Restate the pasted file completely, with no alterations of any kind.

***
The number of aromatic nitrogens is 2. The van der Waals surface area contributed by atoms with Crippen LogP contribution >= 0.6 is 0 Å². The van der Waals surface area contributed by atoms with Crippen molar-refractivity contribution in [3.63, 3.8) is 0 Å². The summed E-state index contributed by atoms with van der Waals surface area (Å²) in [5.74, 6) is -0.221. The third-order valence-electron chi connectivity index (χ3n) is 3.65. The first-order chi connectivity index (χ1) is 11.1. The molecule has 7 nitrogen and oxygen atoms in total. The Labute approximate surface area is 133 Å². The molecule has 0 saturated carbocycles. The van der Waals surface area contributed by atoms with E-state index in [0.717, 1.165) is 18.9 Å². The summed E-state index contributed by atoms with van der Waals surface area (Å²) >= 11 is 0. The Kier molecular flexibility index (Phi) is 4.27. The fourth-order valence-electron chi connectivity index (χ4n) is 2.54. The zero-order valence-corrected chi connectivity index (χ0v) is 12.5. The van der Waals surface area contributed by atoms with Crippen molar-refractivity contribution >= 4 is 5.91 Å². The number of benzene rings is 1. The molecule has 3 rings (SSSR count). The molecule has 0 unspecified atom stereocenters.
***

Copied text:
The number of aromatic nitrogens is 2. The van der Waals surface area contributed by atoms with Crippen LogP contribution >= 0.6 is 0 Å². The van der Waals surface area contributed by atoms with Crippen molar-refractivity contribution in [3.63, 3.8) is 0 Å². The summed E-state index contributed by atoms with van der Waals surface area (Å²) in [5.74, 6) is -0.221. The third-order valence-electron chi connectivity index (χ3n) is 3.65. The first-order chi connectivity index (χ1) is 11.1. The molecule has 7 nitrogen and oxygen atoms in total. The Labute approximate surface area is 133 Å². The molecule has 0 saturated carbocycles. The van der Waals surface area contributed by atoms with E-state index in [0.717, 1.165) is 18.9 Å². The summed E-state index contributed by atoms with van der Waals surface area (Å²) >= 11 is 0. The Kier molecular flexibility index (Phi) is 4.27. The fourth-order valence-electron chi connectivity index (χ4n) is 2.54. The zero-order valence-corrected chi connectivity index (χ0v) is 12.5. The van der Waals surface area contributed by atoms with Crippen molar-refractivity contribution >= 4 is 5.91 Å². The number of benzene rings is 1. The molecule has 3 rings (SSSR count). The molecule has 0 unspecified atom stereocenters.